Emotional AI: The human side of machine learning

Insight from a Strata Santa Clara 2014 session

By Kira Radinsky

When you think about what goes into winning a Nobel Prize in a field like economics, it’s a lot like machine learning. In order to make a breakthrough, you need to identify an interesting theory for explaining the world, test your theory in practice to see if it holds up, and if it does, you’ve got a potential winner. The bigger and more significant the issue addressed by your theory, the more likely you are to win the prize.

In the world of business, there’s no bigger issue than helping a company be more successful, and that usually hinges on helping it deliver its products to those that need them. This is why I like to describe my company SalesPredict as helping our customers win the Nobel Prize in business, if such a thing existed.

In a nutshell, the SalesPredict solution helps a company identify its most likely prospects, and determines the actions that their salespeople should pursue to win the deal. To accomplish this, we’ve built a platform that consumes data from hundreds of public and private data sources to produce a machine learning model of a given prospect’s likeliness to buy. To make this actionable by salespeople, we boil everything down to a single numerical or letter score that they can sort on, and a set of actions that they should take for each prospect. But invariably, they want to know “Why?”

Enter Emotional AI

It turns out that many of the most interesting and challenging problems in machine learning aren’t about algorithms or implementation, but rather are those relating to the human side of machine learning, or what I like to call “emotional AI.” And if you think I’m about to start talking about the need for data scientists to develop soft-skills, I’m not. These are challenges demanding deeply technical solutions.

The fact is, many applications of machine learning today do not take into account the most basic human needs of its ultimate users. To be effective, machine learning must address human perception and the emotional nature of our response upon seeing a proscribed statistical outcome.

One example of an emotional AI problem that we encountered early on is helping a user understand why a particular sales prospect was rated an ‘A’ while another a ‘B’. While the “reasons” for these relative rankings are expressions of the data collected by our system (i.e. the “features” in machine learning parlance), we couldn’t just expose these features to end-users. Given the complexity of our models, the features and their relationships to the end predictions would not likely be intuitive, or worse, might be counter intuitive. While some practitioners might advocate just making up the explanations, or making them trivial, our users were telling us that a degree of transparency was necessary in order for them to begin trusting our system.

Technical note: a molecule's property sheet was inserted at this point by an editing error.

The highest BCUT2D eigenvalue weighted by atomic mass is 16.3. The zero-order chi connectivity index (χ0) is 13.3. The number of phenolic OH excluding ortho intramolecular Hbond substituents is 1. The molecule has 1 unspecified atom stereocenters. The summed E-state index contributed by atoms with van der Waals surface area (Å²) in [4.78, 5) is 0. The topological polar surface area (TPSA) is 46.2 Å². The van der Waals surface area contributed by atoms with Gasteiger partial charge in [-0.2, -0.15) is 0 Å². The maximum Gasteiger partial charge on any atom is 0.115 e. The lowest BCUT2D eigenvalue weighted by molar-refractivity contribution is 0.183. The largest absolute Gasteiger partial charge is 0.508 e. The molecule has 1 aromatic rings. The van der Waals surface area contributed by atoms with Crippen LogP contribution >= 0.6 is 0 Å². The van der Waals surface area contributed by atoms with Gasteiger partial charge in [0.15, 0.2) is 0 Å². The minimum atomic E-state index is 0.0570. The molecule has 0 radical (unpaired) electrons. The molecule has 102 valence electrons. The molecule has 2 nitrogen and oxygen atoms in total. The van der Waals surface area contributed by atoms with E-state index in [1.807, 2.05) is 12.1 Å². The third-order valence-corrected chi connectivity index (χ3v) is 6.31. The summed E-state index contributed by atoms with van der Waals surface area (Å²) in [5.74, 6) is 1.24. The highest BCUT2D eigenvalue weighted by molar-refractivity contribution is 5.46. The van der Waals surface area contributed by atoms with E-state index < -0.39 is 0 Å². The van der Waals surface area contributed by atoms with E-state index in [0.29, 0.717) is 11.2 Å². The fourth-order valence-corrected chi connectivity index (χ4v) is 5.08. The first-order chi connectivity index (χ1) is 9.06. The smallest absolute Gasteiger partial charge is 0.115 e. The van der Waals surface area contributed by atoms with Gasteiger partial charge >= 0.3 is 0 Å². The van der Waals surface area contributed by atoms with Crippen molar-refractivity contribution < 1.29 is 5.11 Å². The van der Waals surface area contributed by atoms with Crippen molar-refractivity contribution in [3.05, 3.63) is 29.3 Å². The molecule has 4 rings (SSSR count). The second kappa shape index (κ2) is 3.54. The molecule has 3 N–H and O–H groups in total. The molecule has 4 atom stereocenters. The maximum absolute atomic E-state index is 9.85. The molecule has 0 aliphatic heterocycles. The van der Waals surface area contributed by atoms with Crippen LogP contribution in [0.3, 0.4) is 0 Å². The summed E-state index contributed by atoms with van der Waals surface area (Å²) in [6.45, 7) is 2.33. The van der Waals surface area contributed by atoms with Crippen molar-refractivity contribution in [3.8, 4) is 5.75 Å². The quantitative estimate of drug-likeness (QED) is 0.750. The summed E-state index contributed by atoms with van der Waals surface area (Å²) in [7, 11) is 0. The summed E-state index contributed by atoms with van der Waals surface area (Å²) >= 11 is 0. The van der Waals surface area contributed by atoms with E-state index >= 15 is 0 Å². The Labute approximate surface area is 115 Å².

Modeling Human Perception

Taking emotional human factors into account leads to a very different result than traditional data science might suggest. Consider in our case what happens when a user rejects a recommendation we make, for example by skipping or rejecting an action that we suggest for them. The traditional way to interpret this signal is as an indication that the recommendation itself was not “good” and to tune the model to suppress similar results.

Considering human perception and emotion suggests an altogether different way of interpreting this signal: Perhaps it is the explanation, rather than the recommendation itself, that was faulty. In other words, we failed to get the user excited about calling this prospect! This view of the world is currently novel in the machine learning word, but is consistent with research in other fields, for example the notion of irrational (or emotional) decision-making from behavioral economics.

Without going into the gory technical details, one solution we identified to this problem was to independently model the user’s of our explanations using, you guessed it, machine learning. To do this we use a second recommender to model the user’s perception of our recommendations, and use reinforcement learning techniques to ensure that the user’s feedback helps evolve the perception model.

Building a Predictive Business

If you’re interested in learning more about emotional AI or how you can apply these and other techniques to build a predictive, and thus more effective, businesses, I encourage you to follow me on Twitter: @kiraradinsky or my blog. I’ll be taking on these and other interesting technical topics over the upcoming weeks and would love to have you join the discussion.

I recently spoke on emotional AI and other challenges faced by The Predictive Business at my recent talk at Strata 2014. You can watch a summary of my talk here:

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